The Aga Khan Documentation Center at MIT (AKDC@MIT) is a research center supporting the teaching of, and scholarship on, the history and theory of architecture, urbanism, environmental and landscape design, visual culture, and conservation, as well as the practice of architecture, in Muslim societies, with particular focus on the research and teaching activities of the faculty, students, and post-doctoral fellows of the Aga Khan Program for Islamic Architecture (AKPIA). Situated within the MIT Libraries, AKDC@MIT, was established in 1979 by a gift from His Highness the Aga Khan, and is a part of the Aga Khan Program for Islamic Architecture (AKPIA) at MIT and Harvard.
In addition, the Center funds acquisitions and cataloging of visual and printed documentation on the visual and material cultures of the Islamic world writ large, building rich collections in all languages and formats in these subject areas. AKDC@MIT acquires research materials not commonly found in other collections in North America for the MIT Libraries, including a wide range of specialized periodicals, monographs on architecture, urban planning and development, maps, and documents of preservation and planning authorities.
AKDC@MIT is also responsible for curation of the intellectual and content core of Archnet, a globally-accessible, intellectual resource focused on architecture, urbanism, environmental and landscape design, visual culture, and conservation issues with a focus on Muslim cultures and civilizations.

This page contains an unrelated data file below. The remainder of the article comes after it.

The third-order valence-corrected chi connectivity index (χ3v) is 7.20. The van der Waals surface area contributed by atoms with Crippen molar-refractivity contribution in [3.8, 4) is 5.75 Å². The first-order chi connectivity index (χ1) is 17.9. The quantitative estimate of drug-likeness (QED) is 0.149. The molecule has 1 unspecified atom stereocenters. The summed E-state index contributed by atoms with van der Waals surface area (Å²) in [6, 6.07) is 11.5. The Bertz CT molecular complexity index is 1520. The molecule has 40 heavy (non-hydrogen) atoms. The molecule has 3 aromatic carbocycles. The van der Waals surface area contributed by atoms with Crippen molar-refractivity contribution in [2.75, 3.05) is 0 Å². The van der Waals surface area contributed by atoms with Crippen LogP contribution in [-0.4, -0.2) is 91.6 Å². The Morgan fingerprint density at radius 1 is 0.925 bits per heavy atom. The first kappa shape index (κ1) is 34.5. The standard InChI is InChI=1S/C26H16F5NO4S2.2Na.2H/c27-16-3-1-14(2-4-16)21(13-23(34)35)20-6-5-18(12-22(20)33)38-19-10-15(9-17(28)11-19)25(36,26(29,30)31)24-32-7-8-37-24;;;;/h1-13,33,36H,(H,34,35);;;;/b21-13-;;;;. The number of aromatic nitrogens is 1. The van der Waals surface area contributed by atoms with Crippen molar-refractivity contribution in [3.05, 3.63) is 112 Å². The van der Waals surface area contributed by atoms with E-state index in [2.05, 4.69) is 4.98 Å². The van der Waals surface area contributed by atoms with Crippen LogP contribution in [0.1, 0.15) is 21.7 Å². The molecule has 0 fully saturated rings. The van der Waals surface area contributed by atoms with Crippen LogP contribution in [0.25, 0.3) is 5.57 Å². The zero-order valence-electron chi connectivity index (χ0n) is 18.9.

The Aga Khan Documentation Center at MIT Libraries is partnered with the Documentation Center of the Aga Khan Program for Islamic Architecture at Harvard University. Harvard and MIT affiliates have reciprocal access to library collections at both institutions. The Centers provide, acquire, and borrow materials necessary to produce the best scholarship possible and through planned activities, aim to play a significant role in bringing together the various interests and fields of inquiry from both institutions.
ArCHIAM. “Lecture 7: Conservation and Restoration.” Part seven of 10 presentations developed for the Aga Khan Trust for Culture
Education Programme, 2018.
In this lecture you will learn about:
contemporary debates surrounding the issues of conservation and restoration in the Islamic world, with a focus on the approach to integrated urban rehabilitation of the Aga Khan Historic Cities Programme (AKHCP).
the importance of ensuring the continuity of the key characteristics of Islamic architectural and urban forms and, most importantly, of human agency;
the regeneration of Darb al-Ahmar district in Old Cairo, Egypt (AKHCP) and the Heritage Management Plan for Salalah’s old town districts in Oman (ArCHIAM), so as to provide comparative understanding of different approaches to sustainable, heritage-led revitalisation of Islamic heritage in distinct geographical and cultural contexts.